If you have symptoms of laryngeal cancer, such as a hoarse voice and pain when swallowing, your GP will ask about your symptoms and recent medical history.
They may also examine the inside and outside of your throat for abnormalities, such as lumps and swellings.
If laryngeal cancer is suspected, you'll probably be referred to the ear, nose and throat (ENT) department of your local hospital for further testing.
The National Institute for Health and Care Excellence (NICE) recommends that anyone aged 45 or over with persistent unexplained hoarseness or an unexplained lump in their neck should have an appointment with a specialist within two weeks.
The main tests that may be carried out in hospital are described below.
A nasendoscopy is a procedure used to get a clear view of your larynx.
During the procedure, a small, flexible tube with a light and video camera at one end (endoscope) is inserted into one of your nostrils and passed down the back of your throat. The images from the endoscope are displayed on a monitor.
You'll usually be awake while this is carried out and it may feel uncomfortable. A local anaesthetic spray is sometimes used to numb your nose and throat beforehand, so you don't feel any pain.
If it wasn't possible to get a good view of your larynx during a nasendoscopy, or a possible problem is spotted, you may have a further test called a laryngoscopy.
Like a nasendoscopy, this procedure involves using an endoscope to examine your larynx. However, the endoscope used during a laryngoscopy is longer and inserted through the mouth. This allows the larynx to be seen in greater detail.
A laryngoscopy can be very uncomfortable, so it's usually carried out under general anaesthetic (where you're asleep). You should be able to leave hospital as soon as you've recovered from the effects of anaesthetic, which is usually the same day or the day after.
During a nasendoscopy or laryngoscopy, your doctor may use small instruments to remove a sample of cells from your larynx so it can be examined for signs of cancer. This is known as a biopsy.
Alternatively, if you have a lump in your neck, a needle and syringe can be used to remove a tissue sample. This is known as fine needle aspiration.
If the results of the biopsy show you have cancer and there's a risk it may have spread, you'll probably be referred for further testing to assess how widespread the cancer is. The tests may include:
- a computerised tomography (CT) scan – a series of X-rays are taken to build up a more detailed three-dimensional picture of your larynx and the surrounding tissue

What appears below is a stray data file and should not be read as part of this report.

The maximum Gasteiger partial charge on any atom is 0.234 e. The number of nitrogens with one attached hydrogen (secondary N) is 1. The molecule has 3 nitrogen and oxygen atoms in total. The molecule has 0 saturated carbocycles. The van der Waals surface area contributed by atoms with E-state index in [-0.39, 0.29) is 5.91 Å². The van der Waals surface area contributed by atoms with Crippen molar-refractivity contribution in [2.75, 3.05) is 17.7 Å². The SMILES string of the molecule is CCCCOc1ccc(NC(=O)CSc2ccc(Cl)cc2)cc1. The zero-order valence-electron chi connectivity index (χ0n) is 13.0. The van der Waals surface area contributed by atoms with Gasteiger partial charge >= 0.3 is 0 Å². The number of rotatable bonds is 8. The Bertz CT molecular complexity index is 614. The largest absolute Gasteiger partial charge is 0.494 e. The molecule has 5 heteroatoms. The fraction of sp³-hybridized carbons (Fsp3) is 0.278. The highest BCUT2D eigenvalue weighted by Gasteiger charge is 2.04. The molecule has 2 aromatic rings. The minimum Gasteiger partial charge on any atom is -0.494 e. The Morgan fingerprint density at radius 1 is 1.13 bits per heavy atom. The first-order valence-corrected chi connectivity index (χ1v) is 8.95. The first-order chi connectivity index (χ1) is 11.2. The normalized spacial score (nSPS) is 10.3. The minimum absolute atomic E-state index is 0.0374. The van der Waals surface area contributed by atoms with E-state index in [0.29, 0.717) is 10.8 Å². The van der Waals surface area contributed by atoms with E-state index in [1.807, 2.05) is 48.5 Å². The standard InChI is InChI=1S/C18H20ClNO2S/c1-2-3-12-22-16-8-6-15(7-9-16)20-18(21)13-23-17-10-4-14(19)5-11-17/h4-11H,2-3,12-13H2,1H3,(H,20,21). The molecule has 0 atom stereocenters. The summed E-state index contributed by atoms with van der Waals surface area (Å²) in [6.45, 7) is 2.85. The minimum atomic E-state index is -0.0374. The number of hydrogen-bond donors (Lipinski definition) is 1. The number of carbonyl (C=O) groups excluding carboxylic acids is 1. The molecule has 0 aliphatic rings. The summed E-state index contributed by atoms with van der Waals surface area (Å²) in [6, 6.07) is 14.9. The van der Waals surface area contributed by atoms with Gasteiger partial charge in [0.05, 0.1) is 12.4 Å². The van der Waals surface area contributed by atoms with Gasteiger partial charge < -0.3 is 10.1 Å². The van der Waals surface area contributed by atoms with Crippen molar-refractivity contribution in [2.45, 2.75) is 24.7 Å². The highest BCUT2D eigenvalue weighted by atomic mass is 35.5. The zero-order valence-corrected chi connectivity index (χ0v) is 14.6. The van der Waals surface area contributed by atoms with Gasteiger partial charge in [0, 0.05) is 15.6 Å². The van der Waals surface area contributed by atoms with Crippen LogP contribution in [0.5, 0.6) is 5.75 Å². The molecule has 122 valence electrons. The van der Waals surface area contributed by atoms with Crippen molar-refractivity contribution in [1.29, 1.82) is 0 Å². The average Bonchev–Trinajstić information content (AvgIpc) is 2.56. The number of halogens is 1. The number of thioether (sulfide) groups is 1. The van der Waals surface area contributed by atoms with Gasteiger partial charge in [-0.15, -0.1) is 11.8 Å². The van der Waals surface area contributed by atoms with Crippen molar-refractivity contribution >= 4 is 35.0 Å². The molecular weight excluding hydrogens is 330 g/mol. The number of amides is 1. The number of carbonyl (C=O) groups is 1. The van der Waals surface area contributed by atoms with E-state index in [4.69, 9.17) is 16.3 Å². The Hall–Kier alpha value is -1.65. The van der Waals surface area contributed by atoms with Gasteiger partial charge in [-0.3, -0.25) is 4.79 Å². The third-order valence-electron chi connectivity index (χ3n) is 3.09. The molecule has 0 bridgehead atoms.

- a magnetic resonance imaging (MRI) scan – a strong magnetic field and radio waves are used to produce a more detailed image of your larynx and the surrounding tissue
- a PET-CT scan – a CT scan is used to take pictures of the inside of your body after you've been injected with a mildly radioactive substance that helps to show cancerous areas more clearly
- an ultrasound scan – high-frequency sound waves are used to check for signs of cancer in the lymph nodes (glands found throughout the body) near the larynx
Staging and grading
After these tests have been completed, your doctor should be able to tell you the extent of the cancer. This is known as the stage and grade of the cancer.
Healthcare professionals use a system called the TNM system to stage laryngeal cancer. T describes the size of the tumour, N describes whether cancer has spread to the lymph nodes and M gives an indication of whether the cancer has spread to other parts of the body.
- The T stage is given as a number from 1-4 – Small tumours confined to one part of the larynx are described as T1 tumours and large tumours that have grown into tissues outside the larynx are described as T4.
- The N stage is given as a number from 0-3 – N0 means the lymph nodes are not affected, whereas stages N2 to N3 mean that one or more lymph nodes are affected.
- The M stage is given as either M0 or M1 – M0 means the cancer has not spread to other parts of the body and M1 means that it has.
There are also three different grades (1-3) used to describe laryngeal cancer. Lower-grade cancers, such as grade 1, tend to grow more slowly and are less likely to spread. Higher-grade cancers, such as grade 3, grow quickly and are more likely to spread.
You can read more about the stages and grades of laryngeal cancer on the Cancer Research UK website.